Originally this was planned as a three day trip but as I was enjoying it so much and also had nothing planned at home I had arranged to sat on for a fourth day. the plan was first to go back to Flitcham for another go at the Pallid then onto Downham Market for the Serin and to finish up at WWT Welney for Whooper Swan. I left the B&B well before eight on a cold bright sunny morning. Just before Holkham I saw a Barn Owl hunting. On the estate itself just beyond the wall was another and then over the next three next three miles I saw two more. Four in less than ten minutes. Back at Flitcham I joined the rank of birders to wait for the Pallid. After an hour I was getting cold so it was time to leave. A good move as apparently it wasn’t seen until mid afternoon. So on to Downham Market where I soon found the location for hopefully seeing the Serin. It was pretty obvious that many birders feet had passed this way. So another cold wait started. With very few birds around entertainment was provided by the occasional train on the nearby line and several F15s, Tornados and typhoons passing overhead. After forty minutes or so I decided to go for a stroll. Ill-timed as it happens for I was a little way along the path when I saw a lone bird flying in. I got it in the bins and yes it was the Serin. Arriving back on the mound I was informed that it had given a good but brief perched view before diving into cover. It was another fifteen minutes or so before it reappeared but when it did it showed well. This one was a UK tick rather than a lifer but none the worse for that. Next stop was the nearby nbakers for a hot sausage roll and a chunk of bread puddding to sustain me on the short drive to Welney. This was only intended to be a short visit to tick off Whooper Swan and hopefully Ruff. The Swans were easy, big and white you can see them miles away in the Fens. The Ruff took a little longer but good views were had.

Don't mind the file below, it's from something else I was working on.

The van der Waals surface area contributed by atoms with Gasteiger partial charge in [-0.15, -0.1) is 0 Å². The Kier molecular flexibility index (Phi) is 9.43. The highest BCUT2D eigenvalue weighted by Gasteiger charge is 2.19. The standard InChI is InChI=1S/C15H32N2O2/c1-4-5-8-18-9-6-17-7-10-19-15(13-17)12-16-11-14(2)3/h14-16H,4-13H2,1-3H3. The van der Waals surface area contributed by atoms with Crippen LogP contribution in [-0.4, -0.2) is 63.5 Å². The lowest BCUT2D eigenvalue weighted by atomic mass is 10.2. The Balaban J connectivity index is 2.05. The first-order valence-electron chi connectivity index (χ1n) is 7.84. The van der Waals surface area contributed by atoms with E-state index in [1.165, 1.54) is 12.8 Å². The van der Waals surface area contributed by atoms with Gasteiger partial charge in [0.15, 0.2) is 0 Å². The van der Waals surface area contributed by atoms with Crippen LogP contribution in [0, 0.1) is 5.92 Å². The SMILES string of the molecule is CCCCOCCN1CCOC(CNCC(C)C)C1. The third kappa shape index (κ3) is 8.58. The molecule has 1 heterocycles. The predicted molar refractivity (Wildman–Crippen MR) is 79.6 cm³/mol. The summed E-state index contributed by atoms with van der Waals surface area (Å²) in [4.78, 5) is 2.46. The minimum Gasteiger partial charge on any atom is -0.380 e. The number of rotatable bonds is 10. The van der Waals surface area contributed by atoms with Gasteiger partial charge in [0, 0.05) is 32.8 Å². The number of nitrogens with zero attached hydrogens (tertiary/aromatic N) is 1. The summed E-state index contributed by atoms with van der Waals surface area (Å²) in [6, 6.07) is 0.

Then it was time to head home where I arrived at five o’clock. In all I managed ninety-five species. A little short of my expectations but the weather, especially the wind was the reason, certainly not a lack of effort or time in the field on my part. Of the ninety-five species seen, eighteen were year ticks, two were lifers and one was a UK tick. Also noted were many Hares and a couple each of Roe and Muntjac Deer. With no more birding planned for the month I shall be ending January with a list of a hundred and fifty-one! A figure I usually reach in April.